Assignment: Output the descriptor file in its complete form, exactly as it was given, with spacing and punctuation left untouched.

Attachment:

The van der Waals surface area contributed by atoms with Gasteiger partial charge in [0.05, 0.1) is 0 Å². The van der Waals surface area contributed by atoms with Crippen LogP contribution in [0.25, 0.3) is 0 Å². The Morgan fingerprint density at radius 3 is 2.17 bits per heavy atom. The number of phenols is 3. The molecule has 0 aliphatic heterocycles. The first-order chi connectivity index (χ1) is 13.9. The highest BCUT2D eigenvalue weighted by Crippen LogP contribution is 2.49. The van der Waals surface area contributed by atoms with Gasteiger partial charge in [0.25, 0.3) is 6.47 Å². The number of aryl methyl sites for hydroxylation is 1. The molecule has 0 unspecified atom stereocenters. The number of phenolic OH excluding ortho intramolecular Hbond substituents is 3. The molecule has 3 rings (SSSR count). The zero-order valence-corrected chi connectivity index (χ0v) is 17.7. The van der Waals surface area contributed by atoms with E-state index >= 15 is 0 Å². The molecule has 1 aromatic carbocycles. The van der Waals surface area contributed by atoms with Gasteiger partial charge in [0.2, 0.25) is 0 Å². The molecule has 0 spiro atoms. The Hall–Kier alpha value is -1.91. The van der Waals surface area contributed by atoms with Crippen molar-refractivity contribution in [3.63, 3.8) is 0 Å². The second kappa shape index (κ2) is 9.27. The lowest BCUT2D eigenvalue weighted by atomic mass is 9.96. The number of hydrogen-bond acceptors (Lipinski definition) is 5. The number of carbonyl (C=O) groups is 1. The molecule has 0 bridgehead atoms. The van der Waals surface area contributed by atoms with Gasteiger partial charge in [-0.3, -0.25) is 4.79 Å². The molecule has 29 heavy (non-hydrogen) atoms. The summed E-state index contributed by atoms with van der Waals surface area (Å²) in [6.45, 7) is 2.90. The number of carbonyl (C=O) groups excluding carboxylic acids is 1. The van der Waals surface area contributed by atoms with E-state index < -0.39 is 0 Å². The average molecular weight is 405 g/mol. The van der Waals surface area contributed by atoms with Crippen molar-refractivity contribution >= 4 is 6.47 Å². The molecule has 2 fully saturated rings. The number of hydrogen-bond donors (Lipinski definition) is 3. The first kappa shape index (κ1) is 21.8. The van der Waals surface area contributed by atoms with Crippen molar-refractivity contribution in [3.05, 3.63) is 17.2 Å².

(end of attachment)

The van der Waals surface area contributed by atoms with Gasteiger partial charge in [0.05, 0.1) is 0 Å². The van der Waals surface area contributed by atoms with Crippen LogP contribution in [0.25, 0.3) is 0 Å². The Morgan fingerprint density at radius 3 is 2.17 bits per heavy atom. The number of phenols is 3. The molecule has 0 aliphatic heterocycles. The first-order chi connectivity index (χ1) is 13.9. The highest BCUT2D eigenvalue weighted by Crippen LogP contribution is 2.49. The van der Waals surface area contributed by atoms with Gasteiger partial charge in [0.25, 0.3) is 6.47 Å². The number of aryl methyl sites for hydroxylation is 1. The molecule has 0 unspecified atom stereocenters. The number of phenolic OH excluding ortho intramolecular Hbond substituents is 3. The molecule has 3 rings (SSSR count). The zero-order valence-corrected chi connectivity index (χ0v) is 17.7. The van der Waals surface area contributed by atoms with E-state index >= 15 is 0 Å². The molecule has 1 aromatic carbocycles. The van der Waals surface area contributed by atoms with Gasteiger partial charge in [0.2, 0.25) is 0 Å². The molecule has 0 spiro atoms. The Hall–Kier alpha value is -1.91. The van der Waals surface area contributed by atoms with Crippen molar-refractivity contribution in [3.63, 3.8) is 0 Å². The second kappa shape index (κ2) is 9.27. The lowest BCUT2D eigenvalue weighted by atomic mass is 9.96. The number of hydrogen-bond acceptors (Lipinski definition) is 5. The number of carbonyl (C=O) groups is 1. The molecule has 0 bridgehead atoms. The van der Waals surface area contributed by atoms with Gasteiger partial charge in [-0.3, -0.25) is 4.79 Å². The molecule has 29 heavy (non-hydrogen) atoms. The summed E-state index contributed by atoms with van der Waals surface area (Å²) in [6.45, 7) is 2.90. The number of carbonyl (C=O) groups excluding carboxylic acids is 1. The van der Waals surface area contributed by atoms with E-state index < -0.39 is 0 Å². The average molecular weight is 405 g/mol. The van der Waals surface area contributed by atoms with Crippen molar-refractivity contribution >= 4 is 6.47 Å². The molecule has 2 fully saturated rings. The number of hydrogen-bond donors (Lipinski definition) is 3. The first kappa shape index (κ1) is 21.8. The van der Waals surface area contributed by atoms with Crippen molar-refractivity contribution in [3.05, 3.63) is 17.2 Å².